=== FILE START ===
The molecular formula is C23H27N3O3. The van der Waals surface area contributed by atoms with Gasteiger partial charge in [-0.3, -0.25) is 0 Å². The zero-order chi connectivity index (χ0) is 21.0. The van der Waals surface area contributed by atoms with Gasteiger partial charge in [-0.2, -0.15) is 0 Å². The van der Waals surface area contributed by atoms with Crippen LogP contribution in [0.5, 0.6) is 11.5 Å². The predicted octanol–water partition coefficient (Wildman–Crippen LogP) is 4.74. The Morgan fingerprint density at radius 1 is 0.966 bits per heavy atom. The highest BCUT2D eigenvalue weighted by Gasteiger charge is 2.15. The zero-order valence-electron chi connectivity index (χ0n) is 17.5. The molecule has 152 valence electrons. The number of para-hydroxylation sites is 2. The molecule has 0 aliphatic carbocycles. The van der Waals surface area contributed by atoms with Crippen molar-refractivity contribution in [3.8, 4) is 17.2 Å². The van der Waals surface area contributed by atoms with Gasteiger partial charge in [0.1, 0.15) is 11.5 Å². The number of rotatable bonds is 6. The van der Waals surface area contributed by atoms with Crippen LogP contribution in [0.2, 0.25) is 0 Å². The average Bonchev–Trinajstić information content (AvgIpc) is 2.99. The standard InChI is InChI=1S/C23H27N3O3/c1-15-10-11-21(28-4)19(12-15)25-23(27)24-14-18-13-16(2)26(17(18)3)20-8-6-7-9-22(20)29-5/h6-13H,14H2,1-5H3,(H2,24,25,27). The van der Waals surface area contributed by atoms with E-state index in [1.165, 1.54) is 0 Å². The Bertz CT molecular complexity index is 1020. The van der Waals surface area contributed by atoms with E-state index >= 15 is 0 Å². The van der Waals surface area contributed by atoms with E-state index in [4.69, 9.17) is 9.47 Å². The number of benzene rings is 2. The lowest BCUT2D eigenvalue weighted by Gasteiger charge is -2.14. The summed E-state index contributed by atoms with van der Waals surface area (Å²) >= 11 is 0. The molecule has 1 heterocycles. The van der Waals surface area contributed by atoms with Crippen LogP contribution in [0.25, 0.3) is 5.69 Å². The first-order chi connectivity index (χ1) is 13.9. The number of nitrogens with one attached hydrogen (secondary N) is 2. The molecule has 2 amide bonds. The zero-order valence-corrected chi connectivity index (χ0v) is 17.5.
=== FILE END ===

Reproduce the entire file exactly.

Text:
The molecular formula is C23H27N3O3. The van der Waals surface area contributed by atoms with Gasteiger partial charge in [-0.3, -0.25) is 0 Å². The zero-order chi connectivity index (χ0) is 21.0. The van der Waals surface area contributed by atoms with Gasteiger partial charge in [-0.2, -0.15) is 0 Å². The van der Waals surface area contributed by atoms with Crippen LogP contribution in [0.5, 0.6) is 11.5 Å². The predicted octanol–water partition coefficient (Wildman–Crippen LogP) is 4.74. The Morgan fingerprint density at radius 1 is 0.966 bits per heavy atom. The highest BCUT2D eigenvalue weighted by Gasteiger charge is 2.15. The zero-order valence-electron chi connectivity index (χ0n) is 17.5. The molecule has 152 valence electrons. The number of para-hydroxylation sites is 2. The molecule has 0 aliphatic carbocycles. The van der Waals surface area contributed by atoms with Crippen molar-refractivity contribution in [3.8, 4) is 17.2 Å². The van der Waals surface area contributed by atoms with Gasteiger partial charge in [0.1, 0.15) is 11.5 Å². The number of rotatable bonds is 6. The van der Waals surface area contributed by atoms with Crippen LogP contribution in [0.2, 0.25) is 0 Å². The average Bonchev–Trinajstić information content (AvgIpc) is 2.99. The standard InChI is InChI=1S/C23H27N3O3/c1-15-10-11-21(28-4)19(12-15)25-23(27)24-14-18-13-16(2)26(17(18)3)20-8-6-7-9-22(20)29-5/h6-13H,14H2,1-5H3,(H2,24,25,27). The van der Waals surface area contributed by atoms with E-state index in [1.165, 1.54) is 0 Å². The Bertz CT molecular complexity index is 1020. The van der Waals surface area contributed by atoms with E-state index >= 15 is 0 Å². The van der Waals surface area contributed by atoms with E-state index in [4.69, 9.17) is 9.47 Å². The number of benzene rings is 2. The lowest BCUT2D eigenvalue weighted by Gasteiger charge is -2.14. The summed E-state index contributed by atoms with van der Waals surface area (Å²) >= 11 is 0. The molecule has 1 heterocycles. The van der Waals surface area contributed by atoms with Crippen LogP contribution in [0.25, 0.3) is 5.69 Å². The first-order chi connectivity index (χ1) is 13.9. The number of nitrogens with one attached hydrogen (secondary N) is 2. The molecule has 2 amide bonds. The zero-order valence-corrected chi connectivity index (χ0v) is 17.5.